The luminous lights that set the nights aglow, coupled with individuals’ newly sparkling spirits, have once again emerged this holiday season.
While reminiscing on the success of our 2011 Christmas Parade, Turlock teems with activity as its residents rush to finesse the perfect pudding recipe, learn the new Christmas carols, and locate the smartest sales for shopping. But there is some truth to be found in writer and reporter John Clayton’s words, “Just as a puppy can be more of a challenge than a gift, so too can the holidays.” The test this time around is remembering to bring the festive holiday spirit that punctuates this season into the worlds of our elderly residents.
This message is not unique to adults. In fact, knowing that a child, who could be out frolicking about, would rather spend some moments with a senior relative or friend kindles an appreciation all the more sincere.
During my visits to Turlock’s Covenant Village Care Center, I had the blessing of encountering the forever steadfast strength, diversity, and hearts of the previous generations. But it all merely prompted me to face the fact that families frequently forget to visit their elderly kin, and society as a whole tends to leave itself little room to consider this important group. The difficulty of constructing a common core with someone of a generation past and keeping the connection are often blamed in an attempt to mask the worsening reality, but these so-called obstacles simply don’t hold true.
A visit with a senior citizen presents the ideal way to integrate the present with the past that you could not experience, and from a different angle look into what the future holds for each human being. The privilege to take a glimpse into this infallible crystal ball should serve as the drive to overcome whatever age or interest barriers that may prevent one from gaining the insight. America will be needing leaders who can listen — who can socially, emotionally, and intellectually connect — and interacting with all slices of society will help cultivate the skills to blossom off of.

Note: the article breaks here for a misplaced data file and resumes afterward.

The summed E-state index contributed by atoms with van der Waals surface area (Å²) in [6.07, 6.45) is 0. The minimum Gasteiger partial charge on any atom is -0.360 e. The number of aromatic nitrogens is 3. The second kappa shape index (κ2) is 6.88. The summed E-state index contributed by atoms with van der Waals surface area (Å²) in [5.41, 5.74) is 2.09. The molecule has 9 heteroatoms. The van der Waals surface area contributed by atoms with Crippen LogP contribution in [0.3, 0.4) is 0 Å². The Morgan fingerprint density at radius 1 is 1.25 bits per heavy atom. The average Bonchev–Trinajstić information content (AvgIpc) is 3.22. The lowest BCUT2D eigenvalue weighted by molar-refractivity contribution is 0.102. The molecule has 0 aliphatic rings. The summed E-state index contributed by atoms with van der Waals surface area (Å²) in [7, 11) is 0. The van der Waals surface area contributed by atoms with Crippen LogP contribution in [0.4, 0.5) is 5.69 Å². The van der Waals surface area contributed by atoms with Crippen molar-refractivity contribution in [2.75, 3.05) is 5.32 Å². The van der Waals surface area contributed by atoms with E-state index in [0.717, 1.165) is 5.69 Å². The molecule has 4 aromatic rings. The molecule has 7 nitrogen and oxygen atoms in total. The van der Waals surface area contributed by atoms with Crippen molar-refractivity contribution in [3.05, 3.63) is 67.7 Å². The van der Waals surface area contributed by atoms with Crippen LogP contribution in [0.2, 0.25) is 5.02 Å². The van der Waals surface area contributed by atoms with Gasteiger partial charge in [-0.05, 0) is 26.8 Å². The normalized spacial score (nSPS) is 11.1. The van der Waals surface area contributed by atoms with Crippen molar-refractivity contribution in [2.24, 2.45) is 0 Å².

The views of one resident of the Covenant Village Care Center reinforced this concept: “When I was young, I did not take time to consider what was in store for me when I would grow older. Looking back, I think the best way to have understood life was by spending time with a senior citizen. Individuals who have lived through the stages of life you may be going through now have lived through the same troubles and emotions; they’ve seen the different sides of humanity that the new generation has yet to discover.”
When asked of her overall outlook on the appreciation and effect of visits, she contemplated: “I have derived many hours of pleasure from watching this era’s youth grow up. I often wish my generation had the example of anybody giving the impression that we could contribute to society other than our own development. Although there still remain elderly individuals who do not receive visits from their relatives and children, I do feel more youth now have the opportunity to understand that sharing their hearts and time with us makes a difference, and I hope they are encouraged to do so.”
While visiting senior citizens holds essential for any time and anyone, the arrival of the holiday season only reinforces the need for collective community effort in this aspect. Any individual conflicted should remember, though, that the religious beliefs that may govern an outlook on holidays do not need to crumble the concept of tying visits with the elderly to the festivities during this time of year. This season is simply an opportunity to enliven the surroundings, and create an aura that places such visits in a new light. The duty of all the dynamic, developing generations will continue to be to sweep the same spirit into the residences of the elderly, and watch it magnify a hundredfold.
Even if the approaching of the holiday season may signal the onset of chaotic times and increased personal responsibilities, such need not interfere with the spreading of the season’s spirit to a significant slice of society.
— Henna Hundal is a high school student and resident of Turlock. She writes a monthly column on matters related to youth and our society.